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Re: later style

Jörgen Lundmark wrote:

> I know I've been down this road before, but I cannot let Bradley's statements go
> unquestioned. But before that, let me just say that I -- as many others have
> professed -- find Bradley's comments always very interesting, to the point and
> very knowledgeable.

Yep,  Bradley knows his stuff!  And nobody can accuse him of waffling on
his strong preference for early-period Gould (and conversely, his dislike of
the late-period recordings).

Over the years, I've been one of the voices on the other side of that debate
(sorry, listmembers are left to their own devices to dig up some meaty archival
links...). I have to say that I *much* prefer the second half of GG's work
over the
first half, for a variety of reasons.  I'll acknowledge that some of the early recordings
have a great "spontaneity" and freshness to their approach.  I particularly
like the
Brahms Intermezzo recording (1960?) and, oddly enough, the Strauss Enoch Arden
recording with Claude Rains (it just sounds like he's having fun).  I'm also
very fond
of the Inventions & Sinfonias recording ('64?) mainly due to Gould's obvious appreciation
of the material and the "hiccupy" piano sound, which I find entirely charming and
unique.  I think that CD318 had a wonderful sound to it, even when it was not
allowed recuperation after the various surgeries it endured.

Now, what I *don't* like about the early GG recordings:

1.  GG's annoying tendency to take many pieces 3x faster or slower than anybody
else on the planet had ever considered.  I understand that he wanted to put
his personal
"stamp" on each interpretation, but this seems like a pretty obvious ploy and,
in most
cases, the resulting interpretation not only didn't benefit from that
approach, but it
was pretty much musically indefensible as well.  Technique for the sake of technique
(Paganini, Lizst, et. al.) was something GG later spoke against fairly
strongly.  The
ultra-slow versions (Brahms/Bernstein, etc.) can probably be defended more easily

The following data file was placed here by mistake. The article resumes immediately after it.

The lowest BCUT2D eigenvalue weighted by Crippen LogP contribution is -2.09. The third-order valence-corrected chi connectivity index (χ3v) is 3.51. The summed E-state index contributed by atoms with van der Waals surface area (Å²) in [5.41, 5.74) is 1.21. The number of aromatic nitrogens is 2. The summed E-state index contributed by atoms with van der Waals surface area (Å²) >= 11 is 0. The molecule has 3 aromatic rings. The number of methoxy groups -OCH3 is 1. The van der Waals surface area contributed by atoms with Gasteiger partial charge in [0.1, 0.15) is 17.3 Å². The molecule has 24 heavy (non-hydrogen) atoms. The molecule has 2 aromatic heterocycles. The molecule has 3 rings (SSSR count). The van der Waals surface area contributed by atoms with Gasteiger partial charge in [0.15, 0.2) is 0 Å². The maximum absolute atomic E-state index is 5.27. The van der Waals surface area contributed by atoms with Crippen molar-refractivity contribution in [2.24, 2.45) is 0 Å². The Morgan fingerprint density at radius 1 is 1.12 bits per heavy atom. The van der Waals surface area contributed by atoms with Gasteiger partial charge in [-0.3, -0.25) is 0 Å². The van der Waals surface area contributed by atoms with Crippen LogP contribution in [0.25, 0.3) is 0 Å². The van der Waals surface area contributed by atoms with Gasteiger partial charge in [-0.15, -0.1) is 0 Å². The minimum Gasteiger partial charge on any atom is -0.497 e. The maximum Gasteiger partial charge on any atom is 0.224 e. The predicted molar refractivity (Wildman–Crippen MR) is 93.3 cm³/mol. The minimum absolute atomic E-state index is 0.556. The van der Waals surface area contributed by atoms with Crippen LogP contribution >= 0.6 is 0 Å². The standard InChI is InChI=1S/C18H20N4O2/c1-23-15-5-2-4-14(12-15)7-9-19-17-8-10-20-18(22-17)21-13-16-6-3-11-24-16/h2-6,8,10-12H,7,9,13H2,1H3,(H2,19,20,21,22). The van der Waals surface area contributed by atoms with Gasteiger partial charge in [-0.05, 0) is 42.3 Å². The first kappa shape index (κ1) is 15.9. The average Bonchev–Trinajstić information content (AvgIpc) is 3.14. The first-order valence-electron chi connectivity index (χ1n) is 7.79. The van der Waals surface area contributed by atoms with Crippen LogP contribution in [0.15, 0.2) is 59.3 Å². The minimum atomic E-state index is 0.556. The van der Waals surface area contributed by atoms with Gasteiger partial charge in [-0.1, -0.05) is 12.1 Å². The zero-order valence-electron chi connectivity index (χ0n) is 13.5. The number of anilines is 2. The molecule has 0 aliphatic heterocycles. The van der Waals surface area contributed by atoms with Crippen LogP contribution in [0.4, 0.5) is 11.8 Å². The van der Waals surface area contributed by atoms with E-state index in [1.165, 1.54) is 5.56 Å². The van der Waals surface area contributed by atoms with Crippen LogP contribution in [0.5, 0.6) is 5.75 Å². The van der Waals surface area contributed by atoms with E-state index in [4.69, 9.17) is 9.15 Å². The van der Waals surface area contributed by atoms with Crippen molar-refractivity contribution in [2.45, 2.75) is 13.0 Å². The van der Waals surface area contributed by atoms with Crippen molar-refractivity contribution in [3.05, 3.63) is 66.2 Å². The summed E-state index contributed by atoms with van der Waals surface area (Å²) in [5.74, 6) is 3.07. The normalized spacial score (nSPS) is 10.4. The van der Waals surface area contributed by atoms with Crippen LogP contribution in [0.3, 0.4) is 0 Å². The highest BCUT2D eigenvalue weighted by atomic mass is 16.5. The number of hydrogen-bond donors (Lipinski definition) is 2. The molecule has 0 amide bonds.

as providing fresh insights to the composition that might go unnoticed at more
usual tempos.

2.  The sound quality (particularly of the early recordings) is often compromised
and there is only so much corrective surgical assistance that digital
remastering can
offer.  Eventually, you get back (or close) to the problems on the original master
tape.   For many listeners, this won't be an issue, but for audiophile
engineer types,
it can be.  The later recordings (particularly at the Eaton Auditorium) sound
much better.

3.  Many of the early interpretations sound like a kid with fantastic
technical facility
throwing caution to the wind and just flaunting his admittedly virtuosic
abilities.  If
you're a big fan of performers with big, flashy technique, this probably comes across
well.  But I think that the music was not always well represented or thought out.
I think GG might have agreed, given that toward the end of his career, he
began to
systematically re-invent (and re-record) much of the work he had first
committed to tape
some 25 yrs. earlier.

4.  Some of the early recordings have such a "mannered" approach that they really
represent much more of Gould than the composer.  I guess that's OK, in the same
sense that you can enjoy a vocal by Bob Dylan while understanding that his pitch
is pretty horrendous.  But some of these interpretations are *so* mannered and
idiosyncratic that they seem to cross the line of reasonable interpretation.
In the late recordings, this happened less, because GG seemed less
consciously concerned with making every interpretation so strongly "personal".
Of course, at that point, he really didn't *need* to either since he'd become an
successful, critically-acclaimed and prominent musical artist.

By contrast, the later recordings seem much more balanced to me.  I see much less
personal ego inserted into the interpretive process and more careful highlighting
of what was *musically* important within the works.  Admittedly, there were episodes
of the "let's-just-put-this-on-tape-so-that-we-can-finish-the-set" approach
(Mozart sonatas
etc.) but even here, there were some moments of interpretive reason and insight.

> This definition of the performance goes absolutely contrary to my own experience
> with it. I cannot think of any other Bach performance, except the late Goldbergs,
> that has a more fulfilling sense of unity; and yes, this also goes for staccato
> second subject!

I agree.  I really like what he did with the first fugue from Art of The Fugue
and feel that his interpretation here is not hard to defend, if that matters.

And this is one piece that he had a pretty consistent vision of over
the years.  It's instructive to compare the version on the Bruno M. video
(early 80's?) with the "Off The Record" version from 1959 and see that not
that much changed.  I too feel that his solemn, introspective and melancholy
approach worked well for this piece.  After all, we have no period performances
of this work by Bach or anyone else to compare to.  Perhaps Bach didn't
even care about whether this piece had public performances or not, since
it may have been written with a pedagogical purpose, for aspiring
keyboardists and contrapuntalists.

regards to the list,